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Our Humble Heroine: Melissa Etheridge

Photo: John Tsiavis
Oliver Hall
Written by Oliver Hall

Rock ‘n’ Roll legend Melissa Etheridge returns to NZ this month to tour with Sheryl Crow. She talks to express’ Oliver Hall about making it in LA’s lesbian music scene, coming out publicly and surviving breast cancer.  


Melissa Etheridge calls express from Florida, where she’s busy packing. Not for her NZ tour with Sheryl Crow but for the Melissa Etheridge Cruise, a seven-night voyage that takes 2000 paying guests around the Caribbean with live music every night from a huge line up of female musicians including Sarah McLachlan

The cruise’s website features a welcoming message from Etheridge where she jokes about building the boat by hand and how she will be trapped with all the passengers for a week – and throughout our interview she displays that down-to-earth humour that her years of stardom have never tarnished.  

Following the cruise, she is excited to be returning to NZ and talks about the tour with the frankness of a ticket buying attitude. Her pitch: both she and Crow will do full 90-minute sets, she will open Crow will close and we won’t be hearing new material – this show is about, “doing our hits and having a great time with you folks – hopefully we’ll get to sing together a little bit!” I’m sold! 

Melissa’s success in the music industry started after her manager discovered her performing in a lesbian bar in Los Angeles. She tells us after moving from Kansas City to try and make it in the music industry, the LA scene was not what she had been expecting. 

“I had come to Los Angeles in 1982 and when I got there I thought it would be all Fleetwood Mac, the Eagles, Jackson Brown and Joni Mitchell but by then it had turned into spandex and big hair! There was just no place for a girl with an acoustic guitar and I was making no money.” 

But with her warm sense of humour and a ‘social’ interest in checking out LA’s lesbian scene, Etheridge got work playing live at bars: Vermies in Long Beach and Que Sera in Pasadena. “Those years really helped me to grow as a musician and that’s where I got my manager,” she explains. “Not that he was a lesbian!” She laughs, “It’s funny you know – lesbians know people! His wife coached a soccer team and some of the girls from the soccer team used to go to drink at Vermies and knew her husband was involved in the music business. So they got him to come down to the bar and hear me play.” 

In 1986 he helped Etheridge get signed to the prestigious Island Records. But it wasn’t the first time she had approached a label. Before moving from Kansas City, she sent a demo to a small lesbian record label called Olivia records, asking if they heard potential in her. “I’ve still got the letter they wrote back,” she tells express, “saying oh sorry we don’t hear anything, but keep us informed… I saw them a few years later at a party and they were like, ‘oh wow, we missed that one!'” She chuckles. And missed out they did – Etheridge has gone on to be nominated for 15 Grammys – two of which she won. 

As well as her critical acclaim and longevity in the industry, two big turning points in Etheridge’s personal life also became milestones in her career.  The first was when she came out publicly in 1993 during the celebrations for Bill Clinton’s presidential inauguration.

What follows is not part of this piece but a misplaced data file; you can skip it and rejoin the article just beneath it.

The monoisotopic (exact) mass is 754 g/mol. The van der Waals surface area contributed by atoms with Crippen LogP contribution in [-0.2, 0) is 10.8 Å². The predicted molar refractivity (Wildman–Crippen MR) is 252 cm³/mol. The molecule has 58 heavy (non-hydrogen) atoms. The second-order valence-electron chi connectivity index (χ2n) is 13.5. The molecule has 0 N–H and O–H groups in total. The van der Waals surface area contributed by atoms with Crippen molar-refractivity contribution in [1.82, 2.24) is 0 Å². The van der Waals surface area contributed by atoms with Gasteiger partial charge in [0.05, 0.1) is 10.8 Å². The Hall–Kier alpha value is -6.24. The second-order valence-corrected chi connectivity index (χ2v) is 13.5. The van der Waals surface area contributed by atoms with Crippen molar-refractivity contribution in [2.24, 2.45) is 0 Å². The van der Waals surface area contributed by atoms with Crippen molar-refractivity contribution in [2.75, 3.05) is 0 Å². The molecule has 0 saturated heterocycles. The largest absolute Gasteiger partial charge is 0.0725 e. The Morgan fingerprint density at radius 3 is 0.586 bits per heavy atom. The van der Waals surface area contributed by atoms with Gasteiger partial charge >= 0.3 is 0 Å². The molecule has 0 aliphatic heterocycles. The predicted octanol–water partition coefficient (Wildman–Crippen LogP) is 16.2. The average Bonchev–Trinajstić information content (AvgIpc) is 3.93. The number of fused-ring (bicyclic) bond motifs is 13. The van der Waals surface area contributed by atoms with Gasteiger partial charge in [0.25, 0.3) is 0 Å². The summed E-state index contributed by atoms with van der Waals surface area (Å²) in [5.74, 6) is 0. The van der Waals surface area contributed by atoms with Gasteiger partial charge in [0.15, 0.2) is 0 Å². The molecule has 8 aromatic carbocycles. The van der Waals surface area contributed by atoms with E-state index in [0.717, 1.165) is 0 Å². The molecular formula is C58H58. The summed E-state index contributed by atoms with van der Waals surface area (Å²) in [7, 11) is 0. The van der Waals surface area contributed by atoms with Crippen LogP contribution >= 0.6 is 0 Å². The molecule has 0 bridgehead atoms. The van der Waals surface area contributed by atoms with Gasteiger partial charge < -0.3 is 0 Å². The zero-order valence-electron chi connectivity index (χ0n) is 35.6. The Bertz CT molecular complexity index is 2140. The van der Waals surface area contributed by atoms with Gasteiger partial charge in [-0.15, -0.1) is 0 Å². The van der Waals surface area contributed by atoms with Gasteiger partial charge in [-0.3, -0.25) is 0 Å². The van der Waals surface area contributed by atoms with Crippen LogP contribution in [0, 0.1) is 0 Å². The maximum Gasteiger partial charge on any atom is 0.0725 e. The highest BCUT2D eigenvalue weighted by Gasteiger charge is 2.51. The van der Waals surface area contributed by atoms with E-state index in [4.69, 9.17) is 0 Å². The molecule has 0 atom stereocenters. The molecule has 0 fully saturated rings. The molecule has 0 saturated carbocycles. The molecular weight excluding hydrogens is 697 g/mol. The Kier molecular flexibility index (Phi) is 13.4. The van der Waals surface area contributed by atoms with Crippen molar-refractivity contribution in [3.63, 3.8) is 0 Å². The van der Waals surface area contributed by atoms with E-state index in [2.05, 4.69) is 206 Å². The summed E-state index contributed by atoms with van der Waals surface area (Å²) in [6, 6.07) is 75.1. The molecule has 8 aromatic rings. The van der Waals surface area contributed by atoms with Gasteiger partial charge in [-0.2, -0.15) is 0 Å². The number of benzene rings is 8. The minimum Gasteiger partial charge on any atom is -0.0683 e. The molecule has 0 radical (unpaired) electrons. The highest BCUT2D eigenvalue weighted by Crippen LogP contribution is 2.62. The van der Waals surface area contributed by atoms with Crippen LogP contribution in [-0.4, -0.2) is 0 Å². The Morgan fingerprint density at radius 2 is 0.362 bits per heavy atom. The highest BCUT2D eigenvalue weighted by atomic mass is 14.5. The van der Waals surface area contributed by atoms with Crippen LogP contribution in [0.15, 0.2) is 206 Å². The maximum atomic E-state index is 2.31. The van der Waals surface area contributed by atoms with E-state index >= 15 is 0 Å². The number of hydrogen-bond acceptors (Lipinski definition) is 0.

“I knew I was going to come out some time that year but I didn’t know it was going to be then.” She tells us. “I was surrounded by so many people doing such good work for gay rights. All my best friends were lawyers and making such great change, I was so inspired by them, I felt for my own personal health I needed to come out. I had been invited to the Clinton inauguration and it was there I went to the Triangle Ball which was the big gay and lesbian ball. It was a big celebration of gay, and it just felt like the right time to say, ‘I’m gay’.” Coming out in the early nineties was a far bigger risk to a public figure’s career than it is today; a risk Etheridge’s success survived. She reflects, “We’ve come a long way in the last twenty years.”

In October 2004, Etheridge was diagnosed with Breast Cancer, a moment she confesses changed her life.  “That diagnosis was a huge turning point. The treatment totally woke me up to all kinds of things… that I’m not this body, I’m a spirit inside this body and I need to take care of it… Understanding that stress will kill me, so I have to make joy and find happiness as the number one priority in my life. When I set that in motion that changed my music, so my music became much deeper than singing about my past heartbreak.” Just five months after her diagnosis, Etheridge took the stage at the 2005 Grammy awards, bald from her chemotherapy, she sung with honouree Janis Joplin on Piece of My Heart. It was an iconic performance that made headlines and Etheridge says people still approach her about today. 

With our interview time winding down, Etheridge tells express how much her and her wife (TV writer and producer Linda Wallem) are looking forward to having days off in New Zealand to explore. When asked if she has a message for her LGBT+ fans, her message is as thoughtful and grounded as the lady herself. “We’re here to find joy and if we can love ourselves as much as we want others to love us – that would probably help!”   

Melissa Etheridge and Sheryl Crow will play: Auckland’s Trusts Arena, Monday 9 April, Hamilton’s Claudelands Arena, Tuesday 10 April. Tickets from ticketek.co.nz. 

About the author

Oliver Hall

Oliver Hall

Oliver Hall lives at the far end of the civilised world in the upper North Shore. He writes wistfully of what is going on in the city.